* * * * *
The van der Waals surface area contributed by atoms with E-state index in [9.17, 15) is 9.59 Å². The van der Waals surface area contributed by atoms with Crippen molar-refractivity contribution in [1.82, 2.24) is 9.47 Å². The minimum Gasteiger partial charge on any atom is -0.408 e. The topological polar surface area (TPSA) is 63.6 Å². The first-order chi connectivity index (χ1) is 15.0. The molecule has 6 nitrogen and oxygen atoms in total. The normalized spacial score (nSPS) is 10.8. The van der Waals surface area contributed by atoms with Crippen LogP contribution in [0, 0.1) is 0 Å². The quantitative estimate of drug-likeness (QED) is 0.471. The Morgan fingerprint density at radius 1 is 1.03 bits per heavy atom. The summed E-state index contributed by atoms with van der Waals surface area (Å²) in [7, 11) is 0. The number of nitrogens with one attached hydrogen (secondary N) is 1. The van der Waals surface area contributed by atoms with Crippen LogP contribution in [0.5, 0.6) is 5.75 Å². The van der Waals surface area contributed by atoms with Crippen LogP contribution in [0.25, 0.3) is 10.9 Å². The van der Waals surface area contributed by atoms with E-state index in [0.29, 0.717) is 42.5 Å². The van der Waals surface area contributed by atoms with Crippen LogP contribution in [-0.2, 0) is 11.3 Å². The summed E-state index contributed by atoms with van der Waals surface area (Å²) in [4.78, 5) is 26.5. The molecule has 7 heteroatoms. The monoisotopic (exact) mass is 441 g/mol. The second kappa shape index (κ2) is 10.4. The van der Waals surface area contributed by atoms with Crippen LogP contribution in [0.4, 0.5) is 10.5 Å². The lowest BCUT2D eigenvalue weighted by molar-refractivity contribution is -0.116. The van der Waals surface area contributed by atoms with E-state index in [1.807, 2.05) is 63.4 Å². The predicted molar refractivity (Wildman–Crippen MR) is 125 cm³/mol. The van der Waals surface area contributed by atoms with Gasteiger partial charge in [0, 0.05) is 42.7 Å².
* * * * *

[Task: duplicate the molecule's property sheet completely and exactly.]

The van der Waals surface area contributed by atoms with E-state index in [9.17, 15) is 9.59 Å². The van der Waals surface area contributed by atoms with Crippen molar-refractivity contribution in [1.82, 2.24) is 9.47 Å². The minimum Gasteiger partial charge on any atom is -0.408 e. The topological polar surface area (TPSA) is 63.6 Å². The first-order chi connectivity index (χ1) is 15.0. The molecule has 6 nitrogen and oxygen atoms in total. The normalized spacial score (nSPS) is 10.8. The van der Waals surface area contributed by atoms with Crippen LogP contribution in [0, 0.1) is 0 Å². The quantitative estimate of drug-likeness (QED) is 0.471. The Morgan fingerprint density at radius 1 is 1.03 bits per heavy atom. The summed E-state index contributed by atoms with van der Waals surface area (Å²) in [7, 11) is 0. The number of nitrogens with one attached hydrogen (secondary N) is 1. The van der Waals surface area contributed by atoms with Crippen LogP contribution in [0.5, 0.6) is 5.75 Å². The van der Waals surface area contributed by atoms with Crippen LogP contribution in [0.25, 0.3) is 10.9 Å². The van der Waals surface area contributed by atoms with E-state index in [0.29, 0.717) is 42.5 Å². The van der Waals surface area contributed by atoms with Crippen LogP contribution in [-0.2, 0) is 11.3 Å². The summed E-state index contributed by atoms with van der Waals surface area (Å²) in [4.78, 5) is 26.5. The molecule has 7 heteroatoms. The monoisotopic (exact) mass is 441 g/mol. The second kappa shape index (κ2) is 10.4. The van der Waals surface area contributed by atoms with Crippen LogP contribution in [0.4, 0.5) is 10.5 Å². The lowest BCUT2D eigenvalue weighted by molar-refractivity contribution is -0.116. The van der Waals surface area contributed by atoms with E-state index in [1.807, 2.05) is 63.4 Å². The predicted molar refractivity (Wildman–Crippen MR) is 125 cm³/mol. The van der Waals surface area contributed by atoms with Gasteiger partial charge in [0, 0.05) is 42.7 Å².